Corridor testing: getting fast feedback on layouts

  • Tutorial
I once wrote about the common mistake of designers when we completely forget about users, believing that we know how they think and how they prefer.
It is clear that user testing greatly helps in the design of interfaces and entire products, but in order to test something, you need a finished product or at least a prototype.
Creating a prototype, although greatly reduces the cost of testing, but also requires considerable effort and time. And before creating a prototype, there are often options for an interface concept that would be nice to test, too, without spending more than half an hour. In this case, the so-called “corridor testing” can help the designer. At the hub, not much attention was paid to this topic, so I decided to share several tricks from my experience.

What is the meaning of corridor testing

You draw the layout on paper or in your favorite program, leave your office, approach your colleagues in the office and show them the layout in printed form, or on a laptop / tablet. If you can test the entire scenario using your layouts, great, link them to some and get an interactive prototype.
Corridor testing is called because it allows you to quickly receive feedback on your layout anywhere, literally in the corridor from a person passing by.

How to conduct corridor testing

Creating a layout, you obviously understood in which scenario it is used, therefore, demonstrating a prototype to a person, you can ask at least three types of questions:
  1. Where would you click to do / find something
  2. What do you think will happen when you click on this link or button
  3. How do you understand this phrase / name?

Where would you click to do / find something

This question is asked when testing user expectations from an interface. Your users probably have tasks that must be completed with your product. Thanks to this question, you can quickly figure out if the user will find the desired function or information.

What do you think will happen when you click on this link?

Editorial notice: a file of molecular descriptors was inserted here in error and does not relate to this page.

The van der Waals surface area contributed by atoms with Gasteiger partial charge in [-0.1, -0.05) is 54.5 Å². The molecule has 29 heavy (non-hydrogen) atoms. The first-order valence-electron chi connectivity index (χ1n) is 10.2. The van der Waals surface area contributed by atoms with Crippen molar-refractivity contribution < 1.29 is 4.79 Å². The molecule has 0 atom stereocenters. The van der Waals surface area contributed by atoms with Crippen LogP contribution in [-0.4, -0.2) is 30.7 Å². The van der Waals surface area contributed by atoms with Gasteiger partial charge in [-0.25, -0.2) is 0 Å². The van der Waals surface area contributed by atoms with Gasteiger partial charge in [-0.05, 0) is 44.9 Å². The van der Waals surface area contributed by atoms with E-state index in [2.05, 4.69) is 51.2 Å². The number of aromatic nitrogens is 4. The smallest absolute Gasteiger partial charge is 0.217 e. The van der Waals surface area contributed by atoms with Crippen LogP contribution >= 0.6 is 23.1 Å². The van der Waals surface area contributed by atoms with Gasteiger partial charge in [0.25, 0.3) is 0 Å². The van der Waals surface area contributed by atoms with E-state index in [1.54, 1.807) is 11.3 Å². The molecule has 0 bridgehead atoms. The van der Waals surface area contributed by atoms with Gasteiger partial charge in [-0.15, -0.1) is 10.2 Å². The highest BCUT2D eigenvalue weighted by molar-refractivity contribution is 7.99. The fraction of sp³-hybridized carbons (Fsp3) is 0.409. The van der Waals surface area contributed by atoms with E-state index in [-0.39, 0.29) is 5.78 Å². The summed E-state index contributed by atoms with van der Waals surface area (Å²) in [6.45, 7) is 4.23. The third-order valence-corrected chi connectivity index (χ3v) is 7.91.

The second question is testing expectations. With it, you can test not only the information architecture - is the information organized and the links named, but also the expectations of the system’s behavior. For example, a user can answer you that when you clicked on the “buy” button, you were expecting to proceed to checkout, and you designed a pop-up window with a notification that the product is in the basket.

How do you understand this phrase / title

The third question helps to test not only the interactive interface, i.e. buttons and links. It helps to understand how clear the information on the layout is. The question can be reformulated: “What do you think they want to show to the user with this phrase / graph / picture”?
The answer may surprise you greatly and you will realize that the idea that was originally laid down is understood by people in a completely different way.

5 second test

A small addition is the five-second layout test. You show the person the layout for 5 seconds, then remove it and ask what he saw or remembered in the layout.
Perhaps this is not the best technique when testing interfaces, but it works well when testing promotional materials, landing pages and banners. For example, you can test the effectiveness of banner spots on the portal or the content of the banners themselves by asking after 5 seconds: “What was the banner on the layout?”

By the way, all of the above questions can be asked during the classical usability testing.

Laptop or paper

You can approach people in the hallway with a laptop or tablet, or you can with a mock-up printed on a paper. On the one hand, the layout is more familiar for the user to watch on the screen, on the other hand, on the paper layout, the test person will be able to draw something or portray his vision. My choice is both. If possible, come with a tablet, but keep a printed version ready and, of course, do not forget to bring a pencil with you.

Pros and cons of corridor testing

Corridor testing helps you get fast feedback on your sketches and move on. On the other hand, such a feedback may not be very representative, because:
  • you asked not real users, but those who caught my eye
  • people were not in the conditions where they usually use a computer
  • people did not have enough time to plunge into the problem.

But corridor testing is not designed to test large scenarios, nor does it cancel the conduct of full usability testing.

With all the disadvantages, I would still recommend using this technique. It will not help you make the product perfect, but it will make you think about possible design problems when the cost of fixing errors is still very low.

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